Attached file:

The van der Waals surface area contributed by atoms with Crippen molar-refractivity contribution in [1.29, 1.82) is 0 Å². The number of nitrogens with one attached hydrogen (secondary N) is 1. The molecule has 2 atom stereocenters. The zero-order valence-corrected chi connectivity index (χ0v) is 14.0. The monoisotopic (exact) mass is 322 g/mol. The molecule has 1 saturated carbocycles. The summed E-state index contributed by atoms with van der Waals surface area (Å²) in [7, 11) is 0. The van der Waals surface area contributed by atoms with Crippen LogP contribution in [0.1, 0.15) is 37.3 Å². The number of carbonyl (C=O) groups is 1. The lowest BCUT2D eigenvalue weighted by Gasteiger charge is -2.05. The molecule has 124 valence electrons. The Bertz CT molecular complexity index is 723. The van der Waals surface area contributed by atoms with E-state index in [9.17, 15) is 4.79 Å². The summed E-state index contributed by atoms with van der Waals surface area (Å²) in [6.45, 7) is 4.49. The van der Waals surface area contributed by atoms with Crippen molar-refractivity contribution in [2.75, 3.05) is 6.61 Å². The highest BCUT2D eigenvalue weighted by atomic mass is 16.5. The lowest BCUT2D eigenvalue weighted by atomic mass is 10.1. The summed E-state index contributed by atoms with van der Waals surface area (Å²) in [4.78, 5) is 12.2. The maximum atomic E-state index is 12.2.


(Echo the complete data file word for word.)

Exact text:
The van der Waals surface area contributed by atoms with Crippen molar-refractivity contribution in [1.29, 1.82) is 0 Å². The number of nitrogens with one attached hydrogen (secondary N) is 1. The molecule has 2 atom stereocenters. The zero-order valence-corrected chi connectivity index (χ0v) is 14.0. The monoisotopic (exact) mass is 322 g/mol. The molecule has 1 saturated carbocycles. The summed E-state index contributed by atoms with van der Waals surface area (Å²) in [7, 11) is 0. The van der Waals surface area contributed by atoms with Crippen LogP contribution in [0.1, 0.15) is 37.3 Å². The number of carbonyl (C=O) groups is 1. The lowest BCUT2D eigenvalue weighted by Gasteiger charge is -2.05. The molecule has 124 valence electrons. The Bertz CT molecular complexity index is 723. The van der Waals surface area contributed by atoms with E-state index in [9.17, 15) is 4.79 Å². The summed E-state index contributed by atoms with van der Waals surface area (Å²) in [6.45, 7) is 4.49. The van der Waals surface area contributed by atoms with Crippen molar-refractivity contribution in [2.75, 3.05) is 6.61 Å². The highest BCUT2D eigenvalue weighted by atomic mass is 16.5. The lowest BCUT2D eigenvalue weighted by atomic mass is 10.1. The summed E-state index contributed by atoms with van der Waals surface area (Å²) in [4.78, 5) is 12.2. The maximum atomic E-state index is 12.2.